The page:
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Pick one

Sometimes, it takes decades to understand the father you thought you knew
Illustrative. Teddy bear with stethoscope. (iStock)
Illustrative. Teddy bear with stethoscope. (iStock)

The arcs of our lives are illuminated by those who touch upon them. Some shine gently, showing us the path ahead. Some blind us like a strobe, and we instinctively raise our arms to shield ourselves from the pain. And some, like flashes of lightening, crack thunderously far above, offering a fleeting glimpse of our entire surroundings — but so quickly that it may take years to decipher all that was revealed.

When I was in second grade, 8 years old, I jaywalked — dashing out between two parked cars to catch up to my older brother. He had darted ahead of me to the other side of the street. A car, turning the corner, knocked me unconscious and fractured my pelvis. I don’t remember being hit, though. The first thing I recall was my father, who had let my brother and me out on the sidewalk as he drove to park the car, kneeling over me as I lay on the asphalt, asking me if I knew my name. And then if I knew who he was. I did and closed my eyes into the darkness — the smell of rubber and road filling my senses.

I awoke hours later in a hospital bed, groggy and sore. My head, which had been stitched up, throbbed, and my hip ached. Sitting next to me — of course relieved and delighted to see me open my eyes — were my mother and father. That bed would be my home for the next two weeks as I recovered in the pediatric ward. And as 8-year-old boys are what they are, my recovery was quick. I was soon spending my days eating day-glow jello, having wheelchair races with my hospital buddies, and generally driving the too-hard-worked nurses crazy.

Each evening, my parents, together with aunts, uncles, grandparents or cousins would come to visit — as I sat in my cranked-upright bed holding court. And of course, not a one came empty handed. Boxes of puzzles, games, toys and all sorts of wonders began to pile up on the floor next to me. By the time my release date came around, I possessed a veritable mountain of loot, taller in height than me. And like a dragon among his gold, I loved that treasure more than life itself. I couldn’t wait to get home and enjoy it all.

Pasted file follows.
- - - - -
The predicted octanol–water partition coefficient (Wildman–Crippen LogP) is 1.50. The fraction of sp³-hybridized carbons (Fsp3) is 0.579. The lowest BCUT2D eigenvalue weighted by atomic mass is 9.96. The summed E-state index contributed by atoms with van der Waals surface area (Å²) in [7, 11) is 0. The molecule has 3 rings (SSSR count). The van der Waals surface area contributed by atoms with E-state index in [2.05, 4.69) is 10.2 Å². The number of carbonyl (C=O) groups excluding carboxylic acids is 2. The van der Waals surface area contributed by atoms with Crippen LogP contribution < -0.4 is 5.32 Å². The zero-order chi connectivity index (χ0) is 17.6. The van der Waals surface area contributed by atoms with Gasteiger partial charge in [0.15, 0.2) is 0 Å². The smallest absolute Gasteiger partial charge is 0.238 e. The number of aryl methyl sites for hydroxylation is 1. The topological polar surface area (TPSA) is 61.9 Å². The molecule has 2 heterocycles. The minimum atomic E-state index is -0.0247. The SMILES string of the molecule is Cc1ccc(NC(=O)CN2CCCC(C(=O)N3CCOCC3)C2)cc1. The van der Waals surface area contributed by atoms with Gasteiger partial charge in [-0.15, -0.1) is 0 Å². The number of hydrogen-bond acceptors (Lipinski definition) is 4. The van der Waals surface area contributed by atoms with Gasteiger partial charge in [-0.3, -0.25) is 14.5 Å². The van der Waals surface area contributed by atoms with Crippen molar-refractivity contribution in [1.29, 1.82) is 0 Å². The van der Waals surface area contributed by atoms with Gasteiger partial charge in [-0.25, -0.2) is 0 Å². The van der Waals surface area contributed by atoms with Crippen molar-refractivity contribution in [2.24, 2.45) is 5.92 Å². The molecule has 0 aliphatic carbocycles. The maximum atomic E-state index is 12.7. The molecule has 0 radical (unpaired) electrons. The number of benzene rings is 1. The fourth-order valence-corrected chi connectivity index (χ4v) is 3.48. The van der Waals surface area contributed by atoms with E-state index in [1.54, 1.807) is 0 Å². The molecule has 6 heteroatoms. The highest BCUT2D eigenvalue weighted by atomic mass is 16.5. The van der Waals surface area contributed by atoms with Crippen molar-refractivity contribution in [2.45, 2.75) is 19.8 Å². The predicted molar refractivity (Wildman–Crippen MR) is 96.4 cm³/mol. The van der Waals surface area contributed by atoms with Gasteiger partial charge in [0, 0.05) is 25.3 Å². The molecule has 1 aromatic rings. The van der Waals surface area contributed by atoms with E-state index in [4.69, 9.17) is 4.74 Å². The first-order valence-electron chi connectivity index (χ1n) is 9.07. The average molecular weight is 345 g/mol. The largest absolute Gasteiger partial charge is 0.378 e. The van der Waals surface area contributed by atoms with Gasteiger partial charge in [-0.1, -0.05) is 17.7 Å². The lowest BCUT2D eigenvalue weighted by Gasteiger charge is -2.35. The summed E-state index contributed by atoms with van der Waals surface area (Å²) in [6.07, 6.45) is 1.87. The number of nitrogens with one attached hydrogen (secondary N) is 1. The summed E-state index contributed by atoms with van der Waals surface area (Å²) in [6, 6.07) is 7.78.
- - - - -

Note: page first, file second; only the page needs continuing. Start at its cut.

And so — on the day of my discharge, my father arrived carrying my warm winter coat newly cleaned of blood and road dirt. I was wondering how we would get all my newfound wealth home — when he looked at the pile, looked at me and said, simply and calmly — “Pick one.” My eyes teared, my throat constricted, my pulse soared. “Pick one toy to take home. We’re leaving the rest for the pediatric ward.” I wanted to scream, to shout about the injustice. This was mine. All mine. No. No. No.

But yes. I got to take one pull-a-string-and-listen stuffed bear home and to watch in horror as my father and the evil nurses carried everything else around the corner to the play lounge. I hated him then. And I nursed that feeling for months.

It took me years to understand what he had done. To realize that, as I lay on the ground after my accident, bleeding and woozy, I had answered him with a lie. I didn’t know who he was at all.

A man who came as a boy to New York City, with nothing but a gap-toothed smile and an innocence born of life lived in a small bucolic village in the German countryside. He turned himself, through dint and sweat, into an American success story. His English revealed no trace of yekke. His smile endeared him to so many; he made friends he kept for life and built a wonderfully prosperous business based on trust.

Who was he? A slight, modest man who only stood five and a half feet tall. Yet so beloved in his field that walking down the streets of Manhattan with him was to bump into so many who greeted him by name (or more likely by his nickname, Mo) that he could have been a celebrity. A dedicated husband who spent years caring for a terribly sick wife. A man who spoke little of emotion, but was generous in spirit, respectful of all and truly appreciative of the joy he found in life: Whether a good cigar, a win for the NY Giants or watching his grandchildren grow.

But behind it all, unbeknownst and incomprehensible to an 8-year-old, was a man who believed that we need not take all we are given. Rather, we should gladly leave for others, those who may themselves have less. May his memory be for a blessing.

About the Author
Naftali Moses, born in NYC, has lived in Israel for nearly 30 years. He holds a PhD in medical history from Bar-Ilan University, and teaches and writes on the nexus of medicine and Judaism. The author of "Really Dead?" and "Mourning Under Glass", he has also translated several books on Jewish thought into English, published on philosophy in the Mishna, and aggadah.
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